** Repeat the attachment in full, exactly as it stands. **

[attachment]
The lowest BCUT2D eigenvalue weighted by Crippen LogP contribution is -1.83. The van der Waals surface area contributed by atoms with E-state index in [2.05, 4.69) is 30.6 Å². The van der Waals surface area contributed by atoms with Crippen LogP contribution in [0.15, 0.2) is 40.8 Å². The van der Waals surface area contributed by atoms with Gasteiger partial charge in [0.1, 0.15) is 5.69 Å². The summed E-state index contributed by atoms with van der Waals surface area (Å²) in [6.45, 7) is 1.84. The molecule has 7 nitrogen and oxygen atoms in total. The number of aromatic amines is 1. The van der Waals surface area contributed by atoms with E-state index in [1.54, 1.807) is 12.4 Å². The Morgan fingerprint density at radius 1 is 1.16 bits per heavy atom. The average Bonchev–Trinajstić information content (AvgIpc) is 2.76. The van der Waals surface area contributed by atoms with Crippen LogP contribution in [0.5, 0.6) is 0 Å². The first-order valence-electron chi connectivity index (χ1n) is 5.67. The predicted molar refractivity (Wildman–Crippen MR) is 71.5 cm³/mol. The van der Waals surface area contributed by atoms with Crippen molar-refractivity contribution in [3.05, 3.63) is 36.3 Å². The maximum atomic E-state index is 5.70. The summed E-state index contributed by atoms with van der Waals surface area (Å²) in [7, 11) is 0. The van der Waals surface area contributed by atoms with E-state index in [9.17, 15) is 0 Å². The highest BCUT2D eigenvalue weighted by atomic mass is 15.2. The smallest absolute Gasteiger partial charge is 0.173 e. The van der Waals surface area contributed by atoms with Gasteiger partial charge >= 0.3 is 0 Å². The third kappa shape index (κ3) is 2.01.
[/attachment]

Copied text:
The lowest BCUT2D eigenvalue weighted by Crippen LogP contribution is -1.83. The van der Waals surface area contributed by atoms with E-state index in [2.05, 4.69) is 30.6 Å². The van der Waals surface area contributed by atoms with Crippen LogP contribution in [0.15, 0.2) is 40.8 Å². The van der Waals surface area contributed by atoms with Gasteiger partial charge in [0.1, 0.15) is 5.69 Å². The summed E-state index contributed by atoms with van der Waals surface area (Å²) in [6.45, 7) is 1.84. The molecule has 7 nitrogen and oxygen atoms in total. The number of aromatic amines is 1. The van der Waals surface area contributed by atoms with E-state index in [1.54, 1.807) is 12.4 Å². The Morgan fingerprint density at radius 1 is 1.16 bits per heavy atom. The average Bonchev–Trinajstić information content (AvgIpc) is 2.76. The van der Waals surface area contributed by atoms with Crippen LogP contribution in [0.5, 0.6) is 0 Å². The first-order valence-electron chi connectivity index (χ1n) is 5.67. The predicted molar refractivity (Wildman–Crippen MR) is 71.5 cm³/mol. The van der Waals surface area contributed by atoms with Crippen molar-refractivity contribution in [3.05, 3.63) is 36.3 Å². The maximum atomic E-state index is 5.70. The summed E-state index contributed by atoms with van der Waals surface area (Å²) in [7, 11) is 0. The van der Waals surface area contributed by atoms with E-state index in [9.17, 15) is 0 Å². The highest BCUT2D eigenvalue weighted by atomic mass is 15.2. The smallest absolute Gasteiger partial charge is 0.173 e. The van der Waals surface area contributed by atoms with Gasteiger partial charge >= 0.3 is 0 Å². The third kappa shape index (κ3) is 2.01.